“The biggest feedback was that people love spending time on West Cliff Drive and would like to have cyclists and pedestrians separate from each other and from cars, and that this was worth the elimination of a lane of traffic,” the report reads. “Currently, the focus is to restore the existing conditions above the infill walls; however, reducing an auto lane to prioritize biking and walking should be investigated further in the 50-year visioning process.”
The plan is for Granite Construction to start building four infill walls to fortify the road within the next few weeks, and for two-way traffic to resume at the beginning of 2024. The full closure between Almar Avenue and Woodrow Avenue is still about a year away from repair, said Starkey. The city still has to secure funding and finalize design for the project, but he hopes that work can begin in spring 2024 and finish by the end of summer.
“I found that the roadway widths [between Columbia Street and Woodrow Avenue] is where we have the most flexibility, because it has the greatest width,” he said. “Had this failure occurred somewhere else on West Cliff that’s more constrained, we would probably be having a different discussion about what we have to do.”
Al Ramadan, leader of resident group Save West Cliff, said he feels that the announcement shows that both the group’s and the city’s work to raise awareness and find solutions to the road is paying off.
“I think the city has done a really good job of coalescing all of the community input, and we’re now starting to see early signs of a 50-year plan draft,” he said, adding that making sure repairs happened before an El Niño winter was a major goal. “It’s been astounding what we have collectively achieved.”
Santa Cruzans could soon see West Cliff Drive become a one-way street all the way from Bay Street to Woodrow Avenue as...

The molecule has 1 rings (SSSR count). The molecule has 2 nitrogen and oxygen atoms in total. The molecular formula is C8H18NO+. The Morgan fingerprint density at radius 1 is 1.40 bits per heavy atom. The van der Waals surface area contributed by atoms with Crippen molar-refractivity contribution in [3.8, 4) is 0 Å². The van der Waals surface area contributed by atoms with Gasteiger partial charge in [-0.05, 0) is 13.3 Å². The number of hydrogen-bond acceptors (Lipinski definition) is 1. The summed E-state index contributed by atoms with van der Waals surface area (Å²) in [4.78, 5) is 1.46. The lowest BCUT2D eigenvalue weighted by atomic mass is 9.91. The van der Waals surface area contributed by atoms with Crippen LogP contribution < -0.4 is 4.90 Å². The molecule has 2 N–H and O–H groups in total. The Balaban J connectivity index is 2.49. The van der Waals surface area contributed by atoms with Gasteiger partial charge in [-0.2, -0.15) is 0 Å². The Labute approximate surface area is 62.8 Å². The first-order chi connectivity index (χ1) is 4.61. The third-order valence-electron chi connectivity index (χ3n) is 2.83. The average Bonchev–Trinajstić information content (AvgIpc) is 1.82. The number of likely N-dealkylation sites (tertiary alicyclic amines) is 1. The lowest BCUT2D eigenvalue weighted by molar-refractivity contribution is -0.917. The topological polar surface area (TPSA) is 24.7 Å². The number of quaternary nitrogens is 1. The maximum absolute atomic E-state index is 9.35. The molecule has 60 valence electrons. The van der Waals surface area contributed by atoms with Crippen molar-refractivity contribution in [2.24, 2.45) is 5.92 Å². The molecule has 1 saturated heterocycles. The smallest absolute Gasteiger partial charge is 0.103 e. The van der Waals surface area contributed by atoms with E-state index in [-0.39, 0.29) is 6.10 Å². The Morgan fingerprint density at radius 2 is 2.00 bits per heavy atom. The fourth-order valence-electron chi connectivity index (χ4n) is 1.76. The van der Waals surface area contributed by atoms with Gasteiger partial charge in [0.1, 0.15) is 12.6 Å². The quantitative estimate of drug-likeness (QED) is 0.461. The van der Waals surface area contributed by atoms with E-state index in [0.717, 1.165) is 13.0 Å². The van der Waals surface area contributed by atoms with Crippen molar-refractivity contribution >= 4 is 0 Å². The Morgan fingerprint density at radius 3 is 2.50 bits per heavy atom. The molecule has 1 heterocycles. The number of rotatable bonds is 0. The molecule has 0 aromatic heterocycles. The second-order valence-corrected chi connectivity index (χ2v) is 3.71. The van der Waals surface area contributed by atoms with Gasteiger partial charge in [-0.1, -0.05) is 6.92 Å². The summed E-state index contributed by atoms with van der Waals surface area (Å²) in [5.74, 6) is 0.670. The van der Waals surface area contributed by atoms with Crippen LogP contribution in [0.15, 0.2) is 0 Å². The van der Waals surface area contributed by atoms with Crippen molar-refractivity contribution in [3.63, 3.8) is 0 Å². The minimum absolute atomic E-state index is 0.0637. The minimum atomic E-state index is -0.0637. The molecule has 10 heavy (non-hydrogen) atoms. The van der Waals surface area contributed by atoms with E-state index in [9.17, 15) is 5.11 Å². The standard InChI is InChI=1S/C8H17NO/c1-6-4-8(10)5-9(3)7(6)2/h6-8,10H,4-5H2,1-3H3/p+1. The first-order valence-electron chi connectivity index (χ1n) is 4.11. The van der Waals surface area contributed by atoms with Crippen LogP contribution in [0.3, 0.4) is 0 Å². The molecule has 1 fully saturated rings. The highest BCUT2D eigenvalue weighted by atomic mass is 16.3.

Ramadan said he believes that with continued coordination between agencies and detailed long-term planning, West Cliff Drive can remain fully accessible.
“We believe there is a path where we can restore natural features and that we can provide full access,” he said. “If we focus on the long-term plan, I think we can probably pull this off.”
Some, however, remain concerned about traffic impacts due to the Bethany Curve closure. Eric Olsen lives on Almar Avenue, and said he is unhappy with the influx of traffic his street has seen since West Cliff was fully closed from Almar to Woodrow Avenue. While he said he’s happy that two-way traffic will return, he is still displeased with the temporary cul-de-sacs installed at Oxford Way and Alta Avenue.
“I don’t think that’s fair, because I don’t believe everyone diverted from West Cliff was going down Oxford all of the sudden,” he said. “So the burden has fallen squarely on Delaware [Avenue] and Almar.”
Further, Olsen said he’d like to see the Almar detour be moved to Fair Avenue, a block west.
“It’s wider, there are bike lanes, and it has continuous sidewalks,” he said. “I really think they should reconsider whether the detour can be there.”
Starkey said transportation staff will present their plan for West Cliff at Tuesday’s Santa Cruz City Council meeting, as well as share the results of the traffic studies conducted over the summer. Those looked at traffic volume, road usage and which stretches of the road would be best suited for one-way traffic.